Concert review: The Street Hearts
Oct. 14, 2013 12:00 a.m.
The Street Hearts wooed the crowd Friday night at The Roxy, marking the band’s first Los Angeles performance off campus. With an uncommon combination of folk and soul inspired music, the concert debuted the band as one of raw talent and originality.
Comprised of third-year cognitive science major Nick Valentini, third-year history and English major Andrew Giurgius, third-year civil engineering major Nicholai Hansen and second-year dance major Sarah Summers, the band formed over the last two years at UCLA, earning awards such as Spring Sing’s Bruin Choice Award early on in their existence.
The venue made for an intimate performance to accompany The Street Hearts’ acoustic sound. Standing in a line of four, the four members opened the show with “The Beggar,” drawing in the audience with a slower melody that turned into an upbeat banjo-driven ending. The band then played “Slow Dying Light,”a song featuring Summers’ vocals and banjo. The set list included covers such as Bill Withers’ “Ain’t No Sunshine” as well, putting emphasis on male-female vocal harmonies.
Maybe most impressive about The Street Hearts and their performance was their strong vocal talent; all four members of the band sang the lead of at least one song, showcasing the band’s versatility. Their harmonies added texture to every single song, including a new song sung predominantly by Giurgius with intimate lyrics: “Was I so wrong to love you/ Was I so wrong to care?” The harmonizing gives the music a smooth sound, juxtaposed with the tambourine percussion in certain songs.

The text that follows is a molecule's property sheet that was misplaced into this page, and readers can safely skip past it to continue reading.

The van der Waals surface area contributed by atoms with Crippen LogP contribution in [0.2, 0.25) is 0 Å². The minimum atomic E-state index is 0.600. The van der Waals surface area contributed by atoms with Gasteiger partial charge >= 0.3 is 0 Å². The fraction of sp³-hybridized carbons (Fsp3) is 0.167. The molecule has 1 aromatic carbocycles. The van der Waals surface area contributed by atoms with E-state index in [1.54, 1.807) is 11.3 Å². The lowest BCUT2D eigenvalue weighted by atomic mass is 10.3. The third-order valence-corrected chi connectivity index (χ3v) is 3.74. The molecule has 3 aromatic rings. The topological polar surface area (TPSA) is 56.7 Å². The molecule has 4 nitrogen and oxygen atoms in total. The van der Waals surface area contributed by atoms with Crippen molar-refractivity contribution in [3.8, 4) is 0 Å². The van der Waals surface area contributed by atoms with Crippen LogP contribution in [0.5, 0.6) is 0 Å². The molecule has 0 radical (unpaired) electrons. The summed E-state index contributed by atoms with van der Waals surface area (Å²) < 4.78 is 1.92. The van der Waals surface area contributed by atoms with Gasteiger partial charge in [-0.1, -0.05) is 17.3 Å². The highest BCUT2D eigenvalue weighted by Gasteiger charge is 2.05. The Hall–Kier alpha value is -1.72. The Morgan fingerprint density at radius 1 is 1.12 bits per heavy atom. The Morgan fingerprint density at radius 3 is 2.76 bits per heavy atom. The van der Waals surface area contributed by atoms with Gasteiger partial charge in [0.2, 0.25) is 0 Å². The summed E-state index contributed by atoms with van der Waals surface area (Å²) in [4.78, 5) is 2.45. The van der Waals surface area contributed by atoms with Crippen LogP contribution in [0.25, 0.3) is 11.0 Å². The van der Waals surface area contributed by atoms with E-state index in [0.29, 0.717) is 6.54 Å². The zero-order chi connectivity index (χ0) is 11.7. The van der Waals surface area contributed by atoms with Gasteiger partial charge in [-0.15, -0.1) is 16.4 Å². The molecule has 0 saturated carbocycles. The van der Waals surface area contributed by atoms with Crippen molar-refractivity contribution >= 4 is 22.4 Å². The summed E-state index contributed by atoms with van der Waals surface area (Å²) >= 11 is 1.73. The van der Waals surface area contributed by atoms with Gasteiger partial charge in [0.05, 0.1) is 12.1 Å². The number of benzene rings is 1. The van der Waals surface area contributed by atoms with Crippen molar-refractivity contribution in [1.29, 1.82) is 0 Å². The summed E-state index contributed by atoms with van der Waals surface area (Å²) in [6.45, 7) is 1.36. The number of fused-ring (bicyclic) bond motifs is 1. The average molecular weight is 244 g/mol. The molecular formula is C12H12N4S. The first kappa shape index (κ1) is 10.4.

The rest of the set list incorporated several of their original songs, reminiscent of UCLA performances where the band originally performed them. Among these were “Sister” and “Head in the Clouds,” and eventually, after requests for one more song, the group closed with “Come Back Home.”
Several of those in attendance had seen the band perform on the UCLA campus at events like Battle of the Bands, Spring Sing and JazzReggae, but it’s clear the band can carry itself outside the college music scene. The Street Hearts aren’t an amateur band, and with both the instrumental and vocal talent, the group has the potential to go a long way. They have hints of folk and indie (think Of Monsters and Men, The Head and the Heart) but also a blues twist, giving them a sound all of their own and making it difficult to assign their music a genre.
The music seemed to set a mellow mood, but The Street Hearts captured the crowd with a different kind of energy than the typical loud and fast-paced styles of other artists. The intricacy of their songs, with sounds of the banjo, the upright bass and bluesy piano solos kept the audience engaged. Their stage presence was authentic and laid back, letting their true talent come through with the music itself.